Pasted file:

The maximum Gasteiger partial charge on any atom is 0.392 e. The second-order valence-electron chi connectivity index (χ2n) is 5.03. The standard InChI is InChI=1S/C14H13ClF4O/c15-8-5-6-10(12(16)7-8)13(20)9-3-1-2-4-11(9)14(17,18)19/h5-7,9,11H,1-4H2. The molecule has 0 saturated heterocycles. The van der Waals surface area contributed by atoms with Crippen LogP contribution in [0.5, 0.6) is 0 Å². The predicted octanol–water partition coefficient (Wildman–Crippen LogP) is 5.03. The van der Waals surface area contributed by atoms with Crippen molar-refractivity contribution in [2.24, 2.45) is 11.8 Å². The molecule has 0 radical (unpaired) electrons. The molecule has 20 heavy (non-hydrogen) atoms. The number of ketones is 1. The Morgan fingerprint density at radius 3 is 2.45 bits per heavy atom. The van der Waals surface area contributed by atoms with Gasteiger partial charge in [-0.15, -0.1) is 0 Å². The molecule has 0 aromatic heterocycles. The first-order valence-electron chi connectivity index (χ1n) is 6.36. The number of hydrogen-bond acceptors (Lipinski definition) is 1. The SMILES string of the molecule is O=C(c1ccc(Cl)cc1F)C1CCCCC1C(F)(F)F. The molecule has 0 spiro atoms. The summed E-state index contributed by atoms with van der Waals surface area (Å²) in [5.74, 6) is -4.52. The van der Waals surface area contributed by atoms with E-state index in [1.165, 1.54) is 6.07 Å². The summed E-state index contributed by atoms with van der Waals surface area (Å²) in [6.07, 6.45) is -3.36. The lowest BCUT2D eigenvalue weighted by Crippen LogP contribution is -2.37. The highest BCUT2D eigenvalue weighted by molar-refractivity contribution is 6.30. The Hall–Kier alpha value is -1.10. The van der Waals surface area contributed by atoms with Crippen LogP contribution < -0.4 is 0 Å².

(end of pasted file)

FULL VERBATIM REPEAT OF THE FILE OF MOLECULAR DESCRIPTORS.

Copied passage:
The maximum Gasteiger partial charge on any atom is 0.392 e. The second-order valence-electron chi connectivity index (χ2n) is 5.03. The standard InChI is InChI=1S/C14H13ClF4O/c15-8-5-6-10(12(16)7-8)13(20)9-3-1-2-4-11(9)14(17,18)19/h5-7,9,11H,1-4H2. The molecule has 0 saturated heterocycles. The van der Waals surface area contributed by atoms with Crippen LogP contribution in [0.5, 0.6) is 0 Å². The predicted octanol–water partition coefficient (Wildman–Crippen LogP) is 5.03. The van der Waals surface area contributed by atoms with Crippen molar-refractivity contribution in [2.24, 2.45) is 11.8 Å². The molecule has 0 radical (unpaired) electrons. The molecule has 20 heavy (non-hydrogen) atoms. The number of ketones is 1. The Morgan fingerprint density at radius 3 is 2.45 bits per heavy atom. The van der Waals surface area contributed by atoms with Gasteiger partial charge in [-0.15, -0.1) is 0 Å². The molecule has 0 aromatic heterocycles. The first-order valence-electron chi connectivity index (χ1n) is 6.36. The number of hydrogen-bond acceptors (Lipinski definition) is 1. The SMILES string of the molecule is O=C(c1ccc(Cl)cc1F)C1CCCCC1C(F)(F)F. The molecule has 0 spiro atoms. The summed E-state index contributed by atoms with van der Waals surface area (Å²) in [5.74, 6) is -4.52. The van der Waals surface area contributed by atoms with E-state index in [1.165, 1.54) is 6.07 Å². The summed E-state index contributed by atoms with van der Waals surface area (Å²) in [6.07, 6.45) is -3.36. The lowest BCUT2D eigenvalue weighted by Crippen LogP contribution is -2.37. The highest BCUT2D eigenvalue weighted by molar-refractivity contribution is 6.30. The Hall–Kier alpha value is -1.10. The van der Waals surface area contributed by atoms with Crippen LogP contribution < -0.4 is 0 Å².